Advanced software-defined networking applications showcased

The 14th annual conference of international research networks last month was the scene of some startling demonstrations of the future of open-source networking.

You may never have heard of GLIF, the Global Lambda Integrated Facility, but the consortium of international research networks' 14th annual conference in Queenstown, New Zealand, was a showcase for advanced developments in software-defined networking (SDN) and data-intensive big science applications.

Demonstrations included SDN exchanges and an SDN router that scales to 200,000 routes, up from just 15,000 a year ago.

Some sessions, such as that from Google engineer Josh Bailey titled "SDN: Big Freakin Fibs", even carried a note of triumph:

"At first, they said it didn't work, and then they said it didn't scale. See 100,000s of flows in OpenFlow hardware."

ZDNet tried to get a comment from Bailey last year on his SDN research, conducted in partnership with, among others, the University of Berkeley and this year's conference host Research and Education Network New Zealand (REANNZ), but none was forthcoming.

Google is an SDN leader, having connected its major datacentres with an SDN-based WAN dubbed B4.

REANNZ chief executive Steve Cotter was more forthcoming last week.

Cotter said progress is such that REANNZ could be able to replace its branded hardware routers with an SDN switch at a fraction of the cost within two years.

He said that New Zealand is a large-scale test bed for emerging SDN technology, where it is being taken out of universities and deployed in real network environments, such as at Wellington ISP CityLink.

Among world firsts demonstrated at the conference, he said, was the first SDN-only transit network exchanging traffic across multiple domains.

A team from the Czech Republic's CESNET demonstrated an adaptive network for media delivery, with automatic media content transcoding and resizing in networks. It has limited bandwidth to enable demanding applications in localities without 10Gbps connections.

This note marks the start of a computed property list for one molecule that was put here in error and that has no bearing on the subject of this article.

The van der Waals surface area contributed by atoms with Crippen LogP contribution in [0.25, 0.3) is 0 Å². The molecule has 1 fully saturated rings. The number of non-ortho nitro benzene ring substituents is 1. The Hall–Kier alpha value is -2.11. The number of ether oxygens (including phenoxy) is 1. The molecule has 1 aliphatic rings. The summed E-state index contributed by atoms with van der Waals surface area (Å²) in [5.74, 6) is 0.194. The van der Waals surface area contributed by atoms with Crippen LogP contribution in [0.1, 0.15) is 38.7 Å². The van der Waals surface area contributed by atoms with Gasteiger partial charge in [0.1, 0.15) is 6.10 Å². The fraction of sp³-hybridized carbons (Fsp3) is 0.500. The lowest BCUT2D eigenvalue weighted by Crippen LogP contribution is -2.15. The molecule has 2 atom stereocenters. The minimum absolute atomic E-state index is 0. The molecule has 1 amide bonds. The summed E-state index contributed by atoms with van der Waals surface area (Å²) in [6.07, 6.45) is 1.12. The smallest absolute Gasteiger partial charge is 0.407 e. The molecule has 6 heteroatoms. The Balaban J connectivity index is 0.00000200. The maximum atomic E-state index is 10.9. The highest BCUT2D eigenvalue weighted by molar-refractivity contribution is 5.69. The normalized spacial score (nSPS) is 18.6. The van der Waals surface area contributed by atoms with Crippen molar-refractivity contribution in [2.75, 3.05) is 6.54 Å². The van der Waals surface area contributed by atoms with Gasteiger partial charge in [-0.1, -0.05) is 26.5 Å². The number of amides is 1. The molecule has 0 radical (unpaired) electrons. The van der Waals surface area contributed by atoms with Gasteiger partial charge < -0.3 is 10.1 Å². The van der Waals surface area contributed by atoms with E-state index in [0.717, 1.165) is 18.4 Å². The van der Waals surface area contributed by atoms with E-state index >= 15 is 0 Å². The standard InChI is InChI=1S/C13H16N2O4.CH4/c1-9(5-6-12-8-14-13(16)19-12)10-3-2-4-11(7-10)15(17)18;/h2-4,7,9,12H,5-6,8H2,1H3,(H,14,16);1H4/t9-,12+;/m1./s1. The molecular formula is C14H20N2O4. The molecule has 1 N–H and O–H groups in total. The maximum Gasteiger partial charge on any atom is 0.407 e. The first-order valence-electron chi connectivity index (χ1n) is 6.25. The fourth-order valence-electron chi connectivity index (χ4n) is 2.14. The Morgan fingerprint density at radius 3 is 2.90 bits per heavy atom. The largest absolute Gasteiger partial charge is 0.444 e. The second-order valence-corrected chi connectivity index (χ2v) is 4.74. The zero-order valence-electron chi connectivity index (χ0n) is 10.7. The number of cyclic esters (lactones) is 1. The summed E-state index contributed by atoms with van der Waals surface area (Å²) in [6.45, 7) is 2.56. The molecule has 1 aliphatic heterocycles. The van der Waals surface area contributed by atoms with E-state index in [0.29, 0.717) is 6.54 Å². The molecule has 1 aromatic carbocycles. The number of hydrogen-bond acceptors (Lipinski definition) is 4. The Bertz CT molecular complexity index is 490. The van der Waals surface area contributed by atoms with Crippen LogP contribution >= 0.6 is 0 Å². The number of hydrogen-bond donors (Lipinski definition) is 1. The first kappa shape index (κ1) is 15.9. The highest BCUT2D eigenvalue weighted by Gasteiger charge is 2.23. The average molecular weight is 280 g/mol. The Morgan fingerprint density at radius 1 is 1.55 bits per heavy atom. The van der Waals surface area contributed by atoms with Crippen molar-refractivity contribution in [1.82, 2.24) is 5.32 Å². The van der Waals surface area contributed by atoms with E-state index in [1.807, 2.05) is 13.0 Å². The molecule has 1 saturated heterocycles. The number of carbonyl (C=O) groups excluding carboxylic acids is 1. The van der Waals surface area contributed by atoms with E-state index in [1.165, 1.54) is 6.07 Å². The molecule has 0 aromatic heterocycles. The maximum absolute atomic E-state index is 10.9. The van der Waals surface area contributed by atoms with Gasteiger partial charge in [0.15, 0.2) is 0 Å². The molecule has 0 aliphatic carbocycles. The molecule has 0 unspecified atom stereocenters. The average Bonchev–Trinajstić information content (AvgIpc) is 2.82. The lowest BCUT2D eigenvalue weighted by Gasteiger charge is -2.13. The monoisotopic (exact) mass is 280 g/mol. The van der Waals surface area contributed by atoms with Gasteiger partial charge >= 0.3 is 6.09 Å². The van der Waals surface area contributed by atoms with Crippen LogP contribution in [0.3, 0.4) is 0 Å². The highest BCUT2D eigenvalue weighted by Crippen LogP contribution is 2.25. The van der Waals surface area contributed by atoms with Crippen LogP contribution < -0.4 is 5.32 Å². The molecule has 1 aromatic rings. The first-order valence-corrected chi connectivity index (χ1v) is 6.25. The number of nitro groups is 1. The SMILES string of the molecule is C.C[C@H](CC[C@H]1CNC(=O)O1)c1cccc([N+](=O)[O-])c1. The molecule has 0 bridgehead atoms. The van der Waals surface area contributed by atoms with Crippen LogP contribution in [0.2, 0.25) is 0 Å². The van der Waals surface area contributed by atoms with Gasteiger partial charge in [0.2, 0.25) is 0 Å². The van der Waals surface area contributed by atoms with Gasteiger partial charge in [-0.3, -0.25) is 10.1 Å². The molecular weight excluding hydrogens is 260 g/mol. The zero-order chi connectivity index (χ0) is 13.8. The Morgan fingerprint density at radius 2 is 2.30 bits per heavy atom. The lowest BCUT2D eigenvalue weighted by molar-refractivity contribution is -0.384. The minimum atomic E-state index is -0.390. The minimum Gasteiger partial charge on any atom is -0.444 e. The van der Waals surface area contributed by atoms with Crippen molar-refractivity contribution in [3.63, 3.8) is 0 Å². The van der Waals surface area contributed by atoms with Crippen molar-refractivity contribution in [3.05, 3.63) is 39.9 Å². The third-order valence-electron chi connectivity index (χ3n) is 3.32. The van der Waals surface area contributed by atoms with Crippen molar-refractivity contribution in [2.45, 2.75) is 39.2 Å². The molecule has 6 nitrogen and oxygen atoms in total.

REANNZ itself demonstrated a technology called FastLane, an SDN bandwidth on-demand solution that allows users to pay extra to prioritise particular data flows, giving control over bandwidth usage.

Cotter said that applications for FastLane could include prioritising network traffic from first responders in a natural disaster.

REANNZ, as conference host, delivered the first 100Gbps network across the Tasman for the conference to allow demonstrations of high-definition telehealth applications and for the use of the 90 delegates from 44 organisations from the 14 countries attending.

Cotter said that recent boosts to REANNZ's network put New Zealand researchers on par with their Australian counterparts for the first time. International traffic on the network has jumped, and much more collaborative research is under way.

Researchers are appreciating the difference, too, he said. In a 2011 survey, 29 percent of researchers said the REANNZ network is essential. This year, that rating lifted to 69 percent.

In January, REANNZ inked a new four-year deal with the government, which provides a third of the network's $4 million funding. Around $1 million comes from professional services, such as managing campus WANs and firewalls; the rest comes from membership fees.

Cotter took the reins at REANNZ after leaving the US Department of Energy's Energy Sciences Network (ESnet) in 2011.

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